Frozen Shoulder – Is Osteopathy An Effective Treatment For Rapid Recovery?
A frozen shoulder is generally very uncomfortable and makes life very awkward with the stiffness in the shoulder. The correct name is adhesive capsulitis of the shoulder. The onset is normally gradual and there are a variety of possible causes. Prior problems with the neck or elbow are common as is a fall perhaps forgotten in the previous few weeks or months.
The nature of a frozen shoulder is that it progressively worsens and it is this very gradual deterioration that prevents many from realising there is a problem until at least 3 months has passed. Often the affected arm will become painful making it difficult to sleep on that side at night time. There will also be pain in the surrounding muscle bulk commonly. The condition affects women more so than men and most frequently aged 40’s, 50’s and 60’s.
Unfortunately, the progressive nature of the condition means that it is often not seen in clinic until it is very advanced, by which time there is severe immobility of the shoulder.
On the upside, it is rare for there to be more serious complications. Treatment osteopathically is normally sufficient for the condition to improve substantially if a treatment program is completed. For competitive sports players, a structured rehabilitation programme is essential to restore mobility as well as for continued improvements in the shoulder.
Of all the major joints in the human body, the shoulder joint has the greatest range of movement. This is facilitated by a very shallow ball and socket which is held in place by the rotator cuff muscles – a group of 4 muscles and tendons surrounding the shoulder joint, that also control the complex motion of the joint. The process leading to a frozen shoulder is not fully understood, although it is likely that damage or impingement of the rotator cuff causes inflammation and stiffness. Because the joint is likely to then be protected, the stiffness worsens gradually leading to a frozen shoulder.
Unlike the back or the knee which are weight bearing, the shoulder joints are such that you can protect them by reducing their usage. It is likely that this becomes part of a compensation pattern subconsciously meaning that the joint becomes further immobilised and the stiffness develops still further.
Once a frozen shoulder is suspected, osteopathic treatment should be started as soon as possible, if the recovery time is to be shortened as much as possible. Medical opinion is that frozen shoulders typically take 18 – 24 months to recover if untreated. The majority that present to me in clinic are not frozen solid as they are seen earlier enough to prevent that. These are then treated and recover normally within 2 to 3 months.
It should be remembered that frozen shoulders are often caused by or result in problems in other areas such as the neck, back or elbow. It is therefore highly important that the cause and underlying factors are properly investigated. Your osteopath will help here looking into any underlying factors as well as posture and lifestyle. This is vital to ensure a rapid recovery as well as ensuring that the injury is not allowed to recur.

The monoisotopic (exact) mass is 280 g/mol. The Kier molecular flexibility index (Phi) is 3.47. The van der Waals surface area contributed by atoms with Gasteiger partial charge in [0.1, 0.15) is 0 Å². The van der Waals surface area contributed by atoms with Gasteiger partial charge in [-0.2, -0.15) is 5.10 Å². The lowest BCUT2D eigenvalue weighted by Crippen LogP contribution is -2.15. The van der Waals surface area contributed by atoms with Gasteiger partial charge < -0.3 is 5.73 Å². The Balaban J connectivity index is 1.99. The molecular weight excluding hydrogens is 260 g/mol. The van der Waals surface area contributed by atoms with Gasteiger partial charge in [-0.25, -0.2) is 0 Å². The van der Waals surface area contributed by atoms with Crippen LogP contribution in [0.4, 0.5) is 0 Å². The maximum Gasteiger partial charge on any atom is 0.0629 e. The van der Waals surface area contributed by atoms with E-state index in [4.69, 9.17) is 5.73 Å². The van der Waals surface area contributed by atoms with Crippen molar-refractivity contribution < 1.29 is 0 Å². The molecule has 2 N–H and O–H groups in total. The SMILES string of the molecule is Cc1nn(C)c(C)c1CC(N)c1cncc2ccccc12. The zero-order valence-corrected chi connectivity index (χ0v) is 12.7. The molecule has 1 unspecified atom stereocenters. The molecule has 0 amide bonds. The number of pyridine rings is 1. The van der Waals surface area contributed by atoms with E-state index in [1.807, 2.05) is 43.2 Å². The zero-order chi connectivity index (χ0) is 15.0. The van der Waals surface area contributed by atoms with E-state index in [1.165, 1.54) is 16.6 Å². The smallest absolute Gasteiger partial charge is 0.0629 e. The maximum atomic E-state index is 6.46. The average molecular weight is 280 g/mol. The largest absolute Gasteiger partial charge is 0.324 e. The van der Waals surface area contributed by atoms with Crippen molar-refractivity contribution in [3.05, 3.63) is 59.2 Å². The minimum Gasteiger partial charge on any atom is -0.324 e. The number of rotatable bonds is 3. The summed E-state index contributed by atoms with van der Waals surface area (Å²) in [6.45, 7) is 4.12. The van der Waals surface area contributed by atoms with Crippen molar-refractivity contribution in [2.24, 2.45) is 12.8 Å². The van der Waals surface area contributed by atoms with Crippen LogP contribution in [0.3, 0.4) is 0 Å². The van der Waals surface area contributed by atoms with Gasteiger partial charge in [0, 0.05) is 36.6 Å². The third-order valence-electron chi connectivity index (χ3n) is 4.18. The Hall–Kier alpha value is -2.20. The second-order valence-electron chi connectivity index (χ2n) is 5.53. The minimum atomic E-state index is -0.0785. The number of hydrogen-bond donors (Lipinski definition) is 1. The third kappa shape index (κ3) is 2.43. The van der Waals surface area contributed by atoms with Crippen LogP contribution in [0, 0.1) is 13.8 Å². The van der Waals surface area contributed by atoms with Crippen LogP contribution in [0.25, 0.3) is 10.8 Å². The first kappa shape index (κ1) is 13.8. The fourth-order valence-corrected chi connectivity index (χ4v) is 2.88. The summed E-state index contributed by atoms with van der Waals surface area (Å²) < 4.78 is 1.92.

Your osteopath will use a variety of techniques in your treatment. These range from the very gentle to the rather more forceful depending upon your situation and your preference. They are likely to include treatment to the shoulder as well as to the neck and back coupled with posture and lifestyle advice. Treatment will continue over a period of weeks or months.
Keep using your shoulder joint as normally as possible. Seek advice sooner rather than later. Take professional advice and make sure you follow it – there is no quick fix to treating frozen shoulder, it is a gradual process. Make sure that you carry out any prescribed exercises regularly. Avoid making the shoulder too painful as this will increase the inflammation and stiffness, slowing down the healing process.
What Do You Do If Osteopathy Does Not Work?
There are a small minority of cases where manual therapies are insufficient and surgical options need to be considered. In this situation a shoulder arthroscopy may be suggested to investigate, repair or free up the frozen shoulder. Rarely, where there is extensive damage to the joint, a replacement joint may be considered. However, it should be remembered that this is a complex joint and surgical replacement is more difficult and less common than hip or knee replacement.
The purpose of this article is to educate. While every effort has been made to ensure its accuracy, its content should not be construed as definitive medical advice or health advice. It is not a substitute for professional examination and advice. Because each individual’s health care needs are unique and because medical knowledge is always evolving, please consult a qualified health care professional to obtain the most current recommendations appropriate to your needs. Neither the author nor the publisher shall be liable for any outcome or damages resulting from reliance upon the content of this publication.
About The Author
Robin Adams is a UK Registered Osteopath and owner of Littleham Osteopathic Clinic in Exmouth, Devon. He is webmaster of http://www.theosteopaths.co.uk/